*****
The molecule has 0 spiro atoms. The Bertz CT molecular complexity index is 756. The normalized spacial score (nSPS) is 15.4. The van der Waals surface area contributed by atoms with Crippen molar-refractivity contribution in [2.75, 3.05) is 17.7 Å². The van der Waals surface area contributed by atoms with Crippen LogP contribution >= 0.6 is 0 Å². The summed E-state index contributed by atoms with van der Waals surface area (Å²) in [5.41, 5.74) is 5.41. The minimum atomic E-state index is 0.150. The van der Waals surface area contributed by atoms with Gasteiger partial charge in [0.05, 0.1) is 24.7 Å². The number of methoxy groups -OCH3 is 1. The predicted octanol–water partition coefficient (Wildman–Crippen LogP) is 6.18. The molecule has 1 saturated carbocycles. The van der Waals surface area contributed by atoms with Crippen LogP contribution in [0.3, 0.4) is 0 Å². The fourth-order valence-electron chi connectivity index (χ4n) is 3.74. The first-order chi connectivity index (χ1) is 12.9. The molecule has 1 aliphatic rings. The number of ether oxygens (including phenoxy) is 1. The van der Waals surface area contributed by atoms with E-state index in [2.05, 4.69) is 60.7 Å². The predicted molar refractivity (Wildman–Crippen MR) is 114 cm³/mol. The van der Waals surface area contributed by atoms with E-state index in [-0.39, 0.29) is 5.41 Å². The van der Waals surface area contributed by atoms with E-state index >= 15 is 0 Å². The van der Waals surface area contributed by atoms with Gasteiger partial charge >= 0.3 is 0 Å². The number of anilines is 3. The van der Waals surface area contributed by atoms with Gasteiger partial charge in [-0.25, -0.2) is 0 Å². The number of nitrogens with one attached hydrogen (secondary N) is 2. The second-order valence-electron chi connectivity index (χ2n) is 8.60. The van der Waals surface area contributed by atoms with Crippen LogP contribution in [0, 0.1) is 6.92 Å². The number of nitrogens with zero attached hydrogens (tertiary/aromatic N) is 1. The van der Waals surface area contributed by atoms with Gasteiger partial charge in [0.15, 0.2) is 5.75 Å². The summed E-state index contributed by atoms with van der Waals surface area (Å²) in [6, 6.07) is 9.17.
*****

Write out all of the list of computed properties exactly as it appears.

The molecule has 0 spiro atoms. The Bertz CT molecular complexity index is 756. The normalized spacial score (nSPS) is 15.4. The van der Waals surface area contributed by atoms with Crippen molar-refractivity contribution in [2.75, 3.05) is 17.7 Å². The van der Waals surface area contributed by atoms with Crippen LogP contribution >= 0.6 is 0 Å². The summed E-state index contributed by atoms with van der Waals surface area (Å²) in [5.41, 5.74) is 5.41. The minimum atomic E-state index is 0.150. The van der Waals surface area contributed by atoms with Gasteiger partial charge in [0.05, 0.1) is 24.7 Å². The number of methoxy groups -OCH3 is 1. The predicted octanol–water partition coefficient (Wildman–Crippen LogP) is 6.18. The molecule has 1 saturated carbocycles. The van der Waals surface area contributed by atoms with Crippen LogP contribution in [0.3, 0.4) is 0 Å². The fourth-order valence-electron chi connectivity index (χ4n) is 3.74. The first-order chi connectivity index (χ1) is 12.9. The molecule has 1 aliphatic rings. The number of ether oxygens (including phenoxy) is 1. The van der Waals surface area contributed by atoms with E-state index in [2.05, 4.69) is 60.7 Å². The predicted molar refractivity (Wildman–Crippen MR) is 114 cm³/mol. The van der Waals surface area contributed by atoms with E-state index in [-0.39, 0.29) is 5.41 Å². The van der Waals surface area contributed by atoms with E-state index >= 15 is 0 Å². The van der Waals surface area contributed by atoms with Gasteiger partial charge >= 0.3 is 0 Å². The number of anilines is 3. The van der Waals surface area contributed by atoms with Gasteiger partial charge in [-0.25, -0.2) is 0 Å². The number of nitrogens with one attached hydrogen (secondary N) is 2. The second-order valence-electron chi connectivity index (χ2n) is 8.60. The van der Waals surface area contributed by atoms with Crippen LogP contribution in [0, 0.1) is 6.92 Å². The number of nitrogens with zero attached hydrogens (tertiary/aromatic N) is 1. The van der Waals surface area contributed by atoms with Gasteiger partial charge in [0.15, 0.2) is 5.75 Å². The summed E-state index contributed by atoms with van der Waals surface area (Å²) in [6, 6.07) is 9.17.